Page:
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PUBLIC RELEASE DATE:
30-May-2014

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Contact: Chad Boutin
chad.boutin@nist.gov
301-975-4261
National Institute of Standards and Technology (NIST)
www.twitter.com/usnistgov

NIST requests public comment on proposed SHA-3 cryptographic standard

The National Institute of Standards and Technology (NIST) has requested public comments on its newly proposed "Secure Hash Algorithm-3" (SHA-3) Standard, which is designed to protect the integrity of electronic messages.

The draft Federal Information Processing Standard Publication 202, SHA-3 Standard: Permutation-Based Hash and Extendable-Output Functions, specifies six permutation-based "sponge" functions based on Keccak, the winning algorithm selected from NIST's SHA-3 Cryptographic Hash Algorithm Competition. The functions include four fixed-length cryptographic hash functions, and two closely related "extendable-output" functions (XOFs). The four fixed-length hash functions provide alternatives to the SHA-2 family of hash functions specified in FIPS 180, Secure Hash Standard, which FIPS 202 will supplement. The XOFs can be specialized to hash functions, subject to additional security considerations, or used in a variety of other applications.

Cryptographic hash algorithms are a cornerstone of modern information security. They transform a digital message into a short "message digest" for use in digital signatures. Even a small change in the original message text creates a change in the digest, making it easier to detect accidental or intentional changes to the original message. Hash algorithms are used by many security applications, including random bit generation.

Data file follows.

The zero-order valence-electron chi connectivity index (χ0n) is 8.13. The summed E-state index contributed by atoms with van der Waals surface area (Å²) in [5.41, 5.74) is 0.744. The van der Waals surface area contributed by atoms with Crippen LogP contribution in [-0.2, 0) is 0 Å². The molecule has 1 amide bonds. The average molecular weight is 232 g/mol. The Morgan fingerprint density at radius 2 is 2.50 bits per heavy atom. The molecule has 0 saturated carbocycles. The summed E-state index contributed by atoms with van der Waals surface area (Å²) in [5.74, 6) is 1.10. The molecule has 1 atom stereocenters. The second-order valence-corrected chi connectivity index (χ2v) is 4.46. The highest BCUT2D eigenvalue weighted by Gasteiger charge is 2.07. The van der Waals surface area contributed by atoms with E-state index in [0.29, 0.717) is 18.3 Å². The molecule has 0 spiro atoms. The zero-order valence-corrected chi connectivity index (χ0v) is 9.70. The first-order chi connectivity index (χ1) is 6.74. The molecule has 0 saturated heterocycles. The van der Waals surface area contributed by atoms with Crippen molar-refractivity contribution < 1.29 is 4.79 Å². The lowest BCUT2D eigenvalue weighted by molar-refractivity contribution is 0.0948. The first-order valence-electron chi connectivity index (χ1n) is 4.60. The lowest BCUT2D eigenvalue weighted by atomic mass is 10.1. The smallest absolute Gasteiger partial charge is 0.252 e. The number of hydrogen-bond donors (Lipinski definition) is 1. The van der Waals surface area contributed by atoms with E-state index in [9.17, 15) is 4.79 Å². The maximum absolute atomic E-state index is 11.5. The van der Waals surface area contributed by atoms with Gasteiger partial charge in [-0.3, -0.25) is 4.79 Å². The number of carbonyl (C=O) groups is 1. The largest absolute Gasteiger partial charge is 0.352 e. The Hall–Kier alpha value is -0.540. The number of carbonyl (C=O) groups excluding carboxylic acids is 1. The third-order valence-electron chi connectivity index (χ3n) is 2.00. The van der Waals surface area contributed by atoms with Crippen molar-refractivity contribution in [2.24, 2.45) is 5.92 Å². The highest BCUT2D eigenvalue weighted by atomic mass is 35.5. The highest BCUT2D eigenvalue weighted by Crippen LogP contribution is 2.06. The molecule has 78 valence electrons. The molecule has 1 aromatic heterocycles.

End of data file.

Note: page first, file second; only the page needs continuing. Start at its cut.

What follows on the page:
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Comments from the public on the draft of FIPS 202 are welcome for the next 90 days until August 26, 2014, after which NIST will incorporate them into the final version of the specification. The draft is available at http://csrc.nist.gov/publications/drafts/fips-202/fips_202_draft.pdf. Comments may be sent to NIST either electronically or by mail. Full details appear in the Federal Register at https://federalregister.gov/a/2014-12336.

NIST strongly encourages the public to continue analyzing the security of the Keccak family of permutation-based sponge functions in general, and the six algorithms specified in this draft of FIPS 202 in particular, and to submit those analyses as official comments in response to this request.



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